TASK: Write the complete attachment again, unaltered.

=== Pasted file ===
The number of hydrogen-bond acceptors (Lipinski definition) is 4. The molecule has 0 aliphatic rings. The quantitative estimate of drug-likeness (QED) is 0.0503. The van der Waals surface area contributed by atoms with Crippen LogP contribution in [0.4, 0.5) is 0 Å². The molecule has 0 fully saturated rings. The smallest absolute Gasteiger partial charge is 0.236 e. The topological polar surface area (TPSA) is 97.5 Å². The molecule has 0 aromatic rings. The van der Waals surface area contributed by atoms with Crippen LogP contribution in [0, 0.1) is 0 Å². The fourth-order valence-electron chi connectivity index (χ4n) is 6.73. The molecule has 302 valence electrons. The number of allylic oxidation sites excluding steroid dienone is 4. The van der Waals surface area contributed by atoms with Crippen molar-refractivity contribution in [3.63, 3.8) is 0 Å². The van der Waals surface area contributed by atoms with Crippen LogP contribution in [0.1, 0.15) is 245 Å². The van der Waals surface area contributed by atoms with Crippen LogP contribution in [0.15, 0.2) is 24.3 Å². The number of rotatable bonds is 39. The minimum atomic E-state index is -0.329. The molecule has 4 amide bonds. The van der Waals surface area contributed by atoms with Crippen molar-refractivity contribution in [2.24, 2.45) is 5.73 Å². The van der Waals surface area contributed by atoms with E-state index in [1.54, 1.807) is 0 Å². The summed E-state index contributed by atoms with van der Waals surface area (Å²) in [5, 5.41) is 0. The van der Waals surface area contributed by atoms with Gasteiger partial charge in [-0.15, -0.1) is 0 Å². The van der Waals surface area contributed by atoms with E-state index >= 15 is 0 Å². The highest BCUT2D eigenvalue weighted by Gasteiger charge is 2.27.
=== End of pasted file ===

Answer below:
The number of hydrogen-bond acceptors (Lipinski definition) is 4. The molecule has 0 aliphatic rings. The quantitative estimate of drug-likeness (QED) is 0.0503. The van der Waals surface area contributed by atoms with Crippen LogP contribution in [0.4, 0.5) is 0 Å². The molecule has 0 fully saturated rings. The smallest absolute Gasteiger partial charge is 0.236 e. The topological polar surface area (TPSA) is 97.5 Å². The molecule has 0 aromatic rings. The van der Waals surface area contributed by atoms with Crippen LogP contribution in [0, 0.1) is 0 Å². The fourth-order valence-electron chi connectivity index (χ4n) is 6.73. The molecule has 302 valence electrons. The number of allylic oxidation sites excluding steroid dienone is 4. The van der Waals surface area contributed by atoms with Crippen molar-refractivity contribution in [3.63, 3.8) is 0 Å². The van der Waals surface area contributed by atoms with Crippen LogP contribution in [0.1, 0.15) is 245 Å². The van der Waals surface area contributed by atoms with Crippen LogP contribution in [0.15, 0.2) is 24.3 Å². The number of rotatable bonds is 39. The minimum atomic E-state index is -0.329. The molecule has 4 amide bonds. The van der Waals surface area contributed by atoms with Crippen molar-refractivity contribution in [2.24, 2.45) is 5.73 Å². The van der Waals surface area contributed by atoms with E-state index in [1.54, 1.807) is 0 Å². The summed E-state index contributed by atoms with van der Waals surface area (Å²) in [5, 5.41) is 0. The van der Waals surface area contributed by atoms with Gasteiger partial charge in [-0.15, -0.1) is 0 Å². The van der Waals surface area contributed by atoms with E-state index >= 15 is 0 Å². The highest BCUT2D eigenvalue weighted by Gasteiger charge is 2.27.